Earlier the community members could be fired from their workplace based on their gender identity or sexual orientation. This highlights that regardless of ability or job performance, an individual can be fired from a job if their boss gets to know or find out about their real identity.
However, the “India Workplace Equality index (IWEI)” has been publicized as the country’s first benchmark tool for employers to measure their progress on LGBTQ inclusion in the workplace that has shown 65 private organizations sharing their data on diversity and practices of inclusion at the workplace. It measures nine areas that include employee lifecycle, policies and benefits, allies and role models, employee network group, monitoring, senior leadership, procurement, additional work, and community engagement.
5. Housing Discrimination
As seen and known that the community members are deprived of the basic rights as well as have a red flag on their job due to which earning and having a decent lifestyle can also be difficult. This concern can be compounded when the members of the community can also be denied housing based on their identities. One of the reasons for facing this hurdle could be the social stigma attached to it.
6. Bathrooms, Schools, and Other Public Accommodations
The battle over public washrooms has become a flashpoint and a symbol as well for the right movements of the community members in recent years. The heart of the issue could be the right of the community members to public accommodations, schools, and other aspects that are safe o access to services, good privileges, and facilities in the public sphere. That’s to be taken into consideration that the battle is being fought by the members to have the right to use all of the facilities as the rest of the individuals use in such a way that accommodates their needs.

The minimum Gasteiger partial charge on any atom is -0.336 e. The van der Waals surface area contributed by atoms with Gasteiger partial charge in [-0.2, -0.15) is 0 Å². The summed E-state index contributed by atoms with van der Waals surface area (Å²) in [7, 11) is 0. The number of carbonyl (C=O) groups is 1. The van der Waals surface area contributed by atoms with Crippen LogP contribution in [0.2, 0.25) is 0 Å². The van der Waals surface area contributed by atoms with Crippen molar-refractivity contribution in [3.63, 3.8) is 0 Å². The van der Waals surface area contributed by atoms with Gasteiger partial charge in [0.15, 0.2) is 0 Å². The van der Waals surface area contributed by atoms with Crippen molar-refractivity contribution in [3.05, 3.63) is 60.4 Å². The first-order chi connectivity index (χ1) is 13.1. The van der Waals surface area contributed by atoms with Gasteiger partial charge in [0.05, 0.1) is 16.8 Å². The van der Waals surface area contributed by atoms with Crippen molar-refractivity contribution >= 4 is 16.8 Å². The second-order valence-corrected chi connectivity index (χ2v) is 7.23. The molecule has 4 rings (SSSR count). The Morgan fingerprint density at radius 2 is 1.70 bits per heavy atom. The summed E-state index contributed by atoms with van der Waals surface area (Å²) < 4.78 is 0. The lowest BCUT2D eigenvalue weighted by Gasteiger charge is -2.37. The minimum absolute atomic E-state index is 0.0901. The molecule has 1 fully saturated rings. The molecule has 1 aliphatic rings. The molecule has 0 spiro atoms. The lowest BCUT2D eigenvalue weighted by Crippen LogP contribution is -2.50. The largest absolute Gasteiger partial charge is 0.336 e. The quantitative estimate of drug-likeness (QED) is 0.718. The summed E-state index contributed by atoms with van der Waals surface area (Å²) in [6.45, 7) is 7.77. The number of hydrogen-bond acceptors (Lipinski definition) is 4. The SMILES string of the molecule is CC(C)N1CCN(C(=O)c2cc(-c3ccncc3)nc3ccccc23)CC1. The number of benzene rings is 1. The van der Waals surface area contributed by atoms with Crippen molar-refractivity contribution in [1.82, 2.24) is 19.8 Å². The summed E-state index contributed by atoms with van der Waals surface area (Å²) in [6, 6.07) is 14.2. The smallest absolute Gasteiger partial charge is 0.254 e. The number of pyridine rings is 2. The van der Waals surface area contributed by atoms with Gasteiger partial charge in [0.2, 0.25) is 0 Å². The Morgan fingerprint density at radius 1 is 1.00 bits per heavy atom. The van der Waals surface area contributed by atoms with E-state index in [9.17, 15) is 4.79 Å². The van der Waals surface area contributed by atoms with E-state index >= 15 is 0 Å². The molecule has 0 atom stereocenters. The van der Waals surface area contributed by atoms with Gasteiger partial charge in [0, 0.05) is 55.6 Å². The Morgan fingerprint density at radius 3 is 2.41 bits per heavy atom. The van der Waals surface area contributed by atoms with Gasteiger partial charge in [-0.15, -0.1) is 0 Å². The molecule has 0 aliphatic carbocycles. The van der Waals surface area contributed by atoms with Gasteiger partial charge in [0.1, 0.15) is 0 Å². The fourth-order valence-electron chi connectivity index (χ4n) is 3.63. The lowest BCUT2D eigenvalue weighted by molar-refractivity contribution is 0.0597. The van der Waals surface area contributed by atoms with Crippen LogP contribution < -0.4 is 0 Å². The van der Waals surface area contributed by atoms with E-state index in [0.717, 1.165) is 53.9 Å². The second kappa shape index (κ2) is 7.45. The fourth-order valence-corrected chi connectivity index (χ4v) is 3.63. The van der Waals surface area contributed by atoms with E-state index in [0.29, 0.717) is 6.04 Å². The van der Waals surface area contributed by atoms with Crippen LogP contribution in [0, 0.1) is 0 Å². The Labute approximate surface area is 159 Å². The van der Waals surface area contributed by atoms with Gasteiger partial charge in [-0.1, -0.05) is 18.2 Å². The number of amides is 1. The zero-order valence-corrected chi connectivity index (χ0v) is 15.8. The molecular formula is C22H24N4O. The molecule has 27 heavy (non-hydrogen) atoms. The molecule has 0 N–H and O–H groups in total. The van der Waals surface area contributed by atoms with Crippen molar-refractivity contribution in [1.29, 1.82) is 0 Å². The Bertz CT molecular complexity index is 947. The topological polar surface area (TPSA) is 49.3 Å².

7. Unequal Healthcare
The community is still fighting for better access to healthcare facilities, and for equal treatment by health insurance companies and medical professionals which can block individual’s access to health care. The youth of LGBTQIA are more likely to suffer from health issues because of mental health concerns and substance abuse whereas trans individuals may face discrimination from health insurance companies for being identified as trans.
8. Criminal Justice
Queer individuals do face high rates of discrimination in prisons, where trans inmates might have a grueling history of abuse including being put in solitary confinement allegedly for their protection. The US prison population has twice the number of LGBTIQ individuals as the non-incarnated population that suggests that these community members are overrepresented in jails. The number is even higher for those in juvenile detention.
The decriminalizing of homosexuality in India has ensured the acceptance of sexual minorities while taking a few steps further in living with dignity. The undoing of section 377 has ensured more confidence among the community members leading to self-confidence and steady growth of the country proving that the country has been changing and changing the attitude of the individuals in general.
Decriminalization has helped in acceptance by society and the families of the community members. Though there is still a little bleak in acceptance it will also improve with time and the further amendments relating to this section and in favor of the community.